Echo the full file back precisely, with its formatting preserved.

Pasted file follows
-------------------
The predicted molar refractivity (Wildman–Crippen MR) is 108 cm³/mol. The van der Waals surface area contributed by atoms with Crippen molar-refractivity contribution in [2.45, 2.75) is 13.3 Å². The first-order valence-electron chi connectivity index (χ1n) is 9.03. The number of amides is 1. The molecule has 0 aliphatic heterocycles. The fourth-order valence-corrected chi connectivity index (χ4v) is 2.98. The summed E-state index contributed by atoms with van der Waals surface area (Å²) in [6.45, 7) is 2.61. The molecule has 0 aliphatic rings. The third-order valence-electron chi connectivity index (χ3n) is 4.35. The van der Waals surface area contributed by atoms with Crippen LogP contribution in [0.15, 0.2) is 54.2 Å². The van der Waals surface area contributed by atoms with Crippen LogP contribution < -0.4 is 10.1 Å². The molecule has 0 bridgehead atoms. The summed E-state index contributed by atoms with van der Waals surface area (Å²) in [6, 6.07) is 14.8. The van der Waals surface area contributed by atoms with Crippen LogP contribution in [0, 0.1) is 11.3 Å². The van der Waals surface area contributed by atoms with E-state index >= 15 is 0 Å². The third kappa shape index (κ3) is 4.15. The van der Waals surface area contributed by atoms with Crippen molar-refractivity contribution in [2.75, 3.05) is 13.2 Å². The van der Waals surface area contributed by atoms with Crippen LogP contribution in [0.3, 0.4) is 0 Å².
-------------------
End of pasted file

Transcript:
The predicted molar refractivity (Wildman–Crippen MR) is 108 cm³/mol. The van der Waals surface area contributed by atoms with Crippen molar-refractivity contribution in [2.45, 2.75) is 13.3 Å². The first-order valence-electron chi connectivity index (χ1n) is 9.03. The number of amides is 1. The molecule has 0 aliphatic heterocycles. The fourth-order valence-corrected chi connectivity index (χ4v) is 2.98. The summed E-state index contributed by atoms with van der Waals surface area (Å²) in [6.45, 7) is 2.61. The molecule has 0 aliphatic rings. The third-order valence-electron chi connectivity index (χ3n) is 4.35. The van der Waals surface area contributed by atoms with Crippen LogP contribution in [0.15, 0.2) is 54.2 Å². The van der Waals surface area contributed by atoms with Crippen LogP contribution < -0.4 is 10.1 Å². The molecule has 0 bridgehead atoms. The summed E-state index contributed by atoms with van der Waals surface area (Å²) in [6, 6.07) is 14.8. The van der Waals surface area contributed by atoms with Crippen LogP contribution in [0, 0.1) is 11.3 Å². The van der Waals surface area contributed by atoms with E-state index >= 15 is 0 Å². The third kappa shape index (κ3) is 4.15. The van der Waals surface area contributed by atoms with Crippen molar-refractivity contribution in [2.75, 3.05) is 13.2 Å². The van der Waals surface area contributed by atoms with Crippen LogP contribution in [0.3, 0.4) is 0 Å².